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RDR is a huge challenge, but definitely not a ‘disaster’
Reforms have gone some way to delivering a truly professional offering so far.
The RDR has been a disaster for IFAs and the financial services industry. Not my words but those of an erudite expert speaking at an industry conference last week.
We should pay attention but I beg to differ with his view. Damaging for many IFAs? Yes. Hugely challenging? Yes. An unmitigated disaster? Probably not, for reasons I will explain.
First it is worth looking at what was said. Research fellow Michael Johnson of the respected think-tank the Centre for Policy Studies was speaking at a conference organised by Sipp and retirement specialist Dentons.
His view was that the RDR had proved to be disastrous for the industry and had undermined the provision of financial advice in the UK.
Quoted by FTAdviser.com he said: “RDR has been an absolute disaster, look at the six objectives outlined by [the then FSA head] Sir Callum McCarthy at the Gleneagles conference.
“The first one is to broaden the availability of advice. The second one is to curtail the cost of advice. The RDR has achieved very little.” He then went on to suggest that the RDR had failed on nearly every level.
He believes that the only benefits have been to support professional firms and push some weaker IFAs out of business.
Talking about regulation generally he said he had “enormous sympathy for advisers”, adding that “advisers are first and foremost distributors and not advisers.” And perhaps there is the rub.
They were called “advisers” or IFAs but really they were “sellers.” This has always been the inherent contradiction in the financial advice sector in the UK: sales disguised as advice. Of course there were many dedicated and professional IFAs who looked after and advised their clients carefully but the prospect of a juicy commission on every sale undoubtedly produced a warped view of what advice was and undermined the vital fiduciary duties of any genuine adviser.
Now, I am no PR man for the RDR in all its glory and I believe it has thrown up many unexpected problems but I cannot find it within me to brand the RDR a disaster because it simply is not. Annoying, painful, blunt, contradictory, challenging, unfair? Yes to all those, but a disaster it is not, otherwise we would have no financial advice sector left and that is not what I see.
On the contrary, I see an increasingly confident and professional sector with a promising future. It is perhaps not a million miles away from what Sir Callum McCarthy envisioned at the Gleneagles conference which heralded many of the key RDR changes.
The six RDR objectives outlined by Sir Callum were as follows, along with my view of progress so far after each one:
1. “An industry that engages with consumers in a way that delivers more clarity for them on products and services.”
Progress: The box has to be ticked on this one. There is greater clarity, the consumer now knows that his adviser is working for him and not a product provider.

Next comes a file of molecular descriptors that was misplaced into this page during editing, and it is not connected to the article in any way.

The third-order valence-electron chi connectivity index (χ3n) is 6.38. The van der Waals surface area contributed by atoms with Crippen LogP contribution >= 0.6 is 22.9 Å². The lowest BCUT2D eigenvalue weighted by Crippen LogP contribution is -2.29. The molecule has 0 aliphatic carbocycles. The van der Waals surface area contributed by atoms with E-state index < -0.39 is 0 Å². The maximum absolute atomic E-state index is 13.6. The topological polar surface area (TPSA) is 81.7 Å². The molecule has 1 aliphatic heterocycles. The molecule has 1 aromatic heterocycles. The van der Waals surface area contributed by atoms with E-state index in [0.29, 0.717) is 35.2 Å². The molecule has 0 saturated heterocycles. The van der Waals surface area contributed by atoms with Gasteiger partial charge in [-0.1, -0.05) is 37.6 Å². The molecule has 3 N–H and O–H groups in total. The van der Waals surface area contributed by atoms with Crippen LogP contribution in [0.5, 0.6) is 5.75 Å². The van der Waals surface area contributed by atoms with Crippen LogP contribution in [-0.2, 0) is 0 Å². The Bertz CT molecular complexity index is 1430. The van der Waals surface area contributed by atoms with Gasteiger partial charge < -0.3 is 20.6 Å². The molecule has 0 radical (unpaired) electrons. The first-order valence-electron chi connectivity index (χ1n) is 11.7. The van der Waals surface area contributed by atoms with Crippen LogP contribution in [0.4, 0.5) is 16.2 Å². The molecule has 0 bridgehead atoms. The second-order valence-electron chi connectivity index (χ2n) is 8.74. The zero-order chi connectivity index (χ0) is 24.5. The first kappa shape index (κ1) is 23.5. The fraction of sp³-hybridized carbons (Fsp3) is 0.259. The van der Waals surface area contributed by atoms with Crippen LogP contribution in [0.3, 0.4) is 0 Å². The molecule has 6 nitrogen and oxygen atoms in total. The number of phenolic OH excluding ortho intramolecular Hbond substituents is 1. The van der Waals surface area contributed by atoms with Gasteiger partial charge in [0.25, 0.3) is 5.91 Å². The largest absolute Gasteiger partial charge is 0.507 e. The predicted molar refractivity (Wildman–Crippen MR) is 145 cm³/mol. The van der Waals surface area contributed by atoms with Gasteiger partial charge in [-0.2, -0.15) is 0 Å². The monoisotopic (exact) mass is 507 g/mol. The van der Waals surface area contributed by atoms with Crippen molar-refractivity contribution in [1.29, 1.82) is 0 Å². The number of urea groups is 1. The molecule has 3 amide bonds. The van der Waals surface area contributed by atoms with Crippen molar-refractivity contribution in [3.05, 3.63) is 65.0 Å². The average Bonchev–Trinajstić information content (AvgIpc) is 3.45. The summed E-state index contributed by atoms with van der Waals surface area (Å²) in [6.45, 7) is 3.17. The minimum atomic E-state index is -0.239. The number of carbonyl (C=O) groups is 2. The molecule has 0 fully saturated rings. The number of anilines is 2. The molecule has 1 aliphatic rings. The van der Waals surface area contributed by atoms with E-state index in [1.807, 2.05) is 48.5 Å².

2. “A market which allows more consumers to have their needs and wants addressed.”
Progress: Advisers are more focused than ever on earning their fee from the client and this has made them far more client-centric. That is a major change from the “sell once and run away” approach of yesteryear.
3. “Remuneration arrangements that allow competitive forces to work in favour of consumers.”
Progress: As we have seen in the platform sector very visibly this year regulatory pressure and competition is driving down charges and costs.
4. “Standards of professionalism that inspire consumer confidence and build trust.”
Progress: Statements of Professional Standing issued by the professional bodies are now the only way for an adviser to remain in business.
5. “An industry where firms are sufficiently viable to deliver on their longer-term commitments and where they treat their customers fairly.”
Progress: A partial fail here as significant numbers of advisory firms have struggled to remain viable and that’s a bad thing, restricting the availability of advice as it does.
6. “A regulatory framework that can support delivery of all of these aspirations and which does not inhibit future innovation where this benefits consumers.”
Progress: Too early to tell. The regulatory framework is robust but fails to take into account the needs and resources of small firms. In terms of innovation we are seeing some new advice ideas being tried but it is early days.
The RDR has been a painful transition but a necessary one. It was no surprise that the FCA recently commented that there had been significant progress in efforts to reduce mis-selling.
Disaster or not, there is no going back to the pre-RDR days and I suspect many advisers will see their steadily rising fee earnings as a sign that the RDR changes may not just be good for consumers but may ultimately be positive for business and their pockets too.
Kevin O’Donnell is a financial writer and journalist